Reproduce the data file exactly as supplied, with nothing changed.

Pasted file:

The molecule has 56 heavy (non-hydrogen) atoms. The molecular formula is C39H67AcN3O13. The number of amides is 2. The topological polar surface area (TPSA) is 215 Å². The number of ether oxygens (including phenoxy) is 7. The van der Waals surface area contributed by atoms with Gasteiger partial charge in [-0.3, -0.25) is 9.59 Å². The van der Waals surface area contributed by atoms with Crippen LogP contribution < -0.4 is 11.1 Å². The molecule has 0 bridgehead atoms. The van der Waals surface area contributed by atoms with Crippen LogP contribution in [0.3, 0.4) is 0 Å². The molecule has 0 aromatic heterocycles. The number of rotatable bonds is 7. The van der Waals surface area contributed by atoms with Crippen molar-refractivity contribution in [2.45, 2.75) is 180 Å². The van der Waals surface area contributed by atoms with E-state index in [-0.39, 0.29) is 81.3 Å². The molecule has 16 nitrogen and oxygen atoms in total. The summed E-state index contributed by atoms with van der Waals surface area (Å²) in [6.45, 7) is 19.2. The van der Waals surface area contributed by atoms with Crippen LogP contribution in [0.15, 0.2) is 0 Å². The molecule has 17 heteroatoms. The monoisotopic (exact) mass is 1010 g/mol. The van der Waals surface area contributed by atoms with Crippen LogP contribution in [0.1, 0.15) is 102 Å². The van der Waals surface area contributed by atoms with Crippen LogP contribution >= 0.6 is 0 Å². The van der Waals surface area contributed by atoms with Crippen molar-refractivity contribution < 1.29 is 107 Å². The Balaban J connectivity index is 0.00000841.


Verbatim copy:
The molecule has 56 heavy (non-hydrogen) atoms. The molecular formula is C39H67AcN3O13. The number of amides is 2. The topological polar surface area (TPSA) is 215 Å². The number of ether oxygens (including phenoxy) is 7. The van der Waals surface area contributed by atoms with Gasteiger partial charge in [-0.3, -0.25) is 9.59 Å². The van der Waals surface area contributed by atoms with Crippen LogP contribution < -0.4 is 11.1 Å². The molecule has 0 bridgehead atoms. The van der Waals surface area contributed by atoms with Crippen LogP contribution in [0.3, 0.4) is 0 Å². The molecule has 0 aromatic heterocycles. The number of rotatable bonds is 7. The van der Waals surface area contributed by atoms with Crippen molar-refractivity contribution in [2.45, 2.75) is 180 Å². The van der Waals surface area contributed by atoms with E-state index in [-0.39, 0.29) is 81.3 Å². The molecule has 16 nitrogen and oxygen atoms in total. The summed E-state index contributed by atoms with van der Waals surface area (Å²) in [6.45, 7) is 19.2. The van der Waals surface area contributed by atoms with Crippen LogP contribution in [0.15, 0.2) is 0 Å². The molecule has 17 heteroatoms. The monoisotopic (exact) mass is 1010 g/mol. The van der Waals surface area contributed by atoms with Crippen LogP contribution in [0.1, 0.15) is 102 Å². The van der Waals surface area contributed by atoms with Crippen LogP contribution >= 0.6 is 0 Å². The van der Waals surface area contributed by atoms with Crippen molar-refractivity contribution < 1.29 is 107 Å². The Balaban J connectivity index is 0.00000841.